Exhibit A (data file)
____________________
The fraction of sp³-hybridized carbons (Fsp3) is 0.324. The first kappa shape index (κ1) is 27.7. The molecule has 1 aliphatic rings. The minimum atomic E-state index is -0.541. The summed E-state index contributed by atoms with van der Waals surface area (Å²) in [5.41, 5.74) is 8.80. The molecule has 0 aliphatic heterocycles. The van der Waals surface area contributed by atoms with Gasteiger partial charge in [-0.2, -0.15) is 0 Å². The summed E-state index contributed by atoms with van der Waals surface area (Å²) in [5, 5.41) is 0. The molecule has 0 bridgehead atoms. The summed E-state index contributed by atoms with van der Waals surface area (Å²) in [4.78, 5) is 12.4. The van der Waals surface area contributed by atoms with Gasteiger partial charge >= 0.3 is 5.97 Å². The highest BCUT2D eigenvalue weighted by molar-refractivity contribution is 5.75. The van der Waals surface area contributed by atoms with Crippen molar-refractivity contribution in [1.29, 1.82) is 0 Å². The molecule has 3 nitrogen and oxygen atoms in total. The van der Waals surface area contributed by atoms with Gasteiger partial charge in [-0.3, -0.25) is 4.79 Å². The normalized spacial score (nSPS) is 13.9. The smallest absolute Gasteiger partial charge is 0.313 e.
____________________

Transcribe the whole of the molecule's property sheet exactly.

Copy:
The fraction of sp³-hybridized carbons (Fsp3) is 0.324. The first kappa shape index (κ1) is 27.7. The molecule has 1 aliphatic rings. The minimum atomic E-state index is -0.541. The summed E-state index contributed by atoms with van der Waals surface area (Å²) in [5.41, 5.74) is 8.80. The molecule has 0 aliphatic heterocycles. The van der Waals surface area contributed by atoms with Gasteiger partial charge in [-0.2, -0.15) is 0 Å². The summed E-state index contributed by atoms with van der Waals surface area (Å²) in [5, 5.41) is 0. The molecule has 0 bridgehead atoms. The summed E-state index contributed by atoms with van der Waals surface area (Å²) in [4.78, 5) is 12.4. The van der Waals surface area contributed by atoms with Gasteiger partial charge >= 0.3 is 5.97 Å². The highest BCUT2D eigenvalue weighted by molar-refractivity contribution is 5.75. The van der Waals surface area contributed by atoms with Crippen molar-refractivity contribution in [1.29, 1.82) is 0 Å². The molecule has 3 nitrogen and oxygen atoms in total. The van der Waals surface area contributed by atoms with Gasteiger partial charge in [-0.3, -0.25) is 4.79 Å². The normalized spacial score (nSPS) is 13.9. The smallest absolute Gasteiger partial charge is 0.313 e.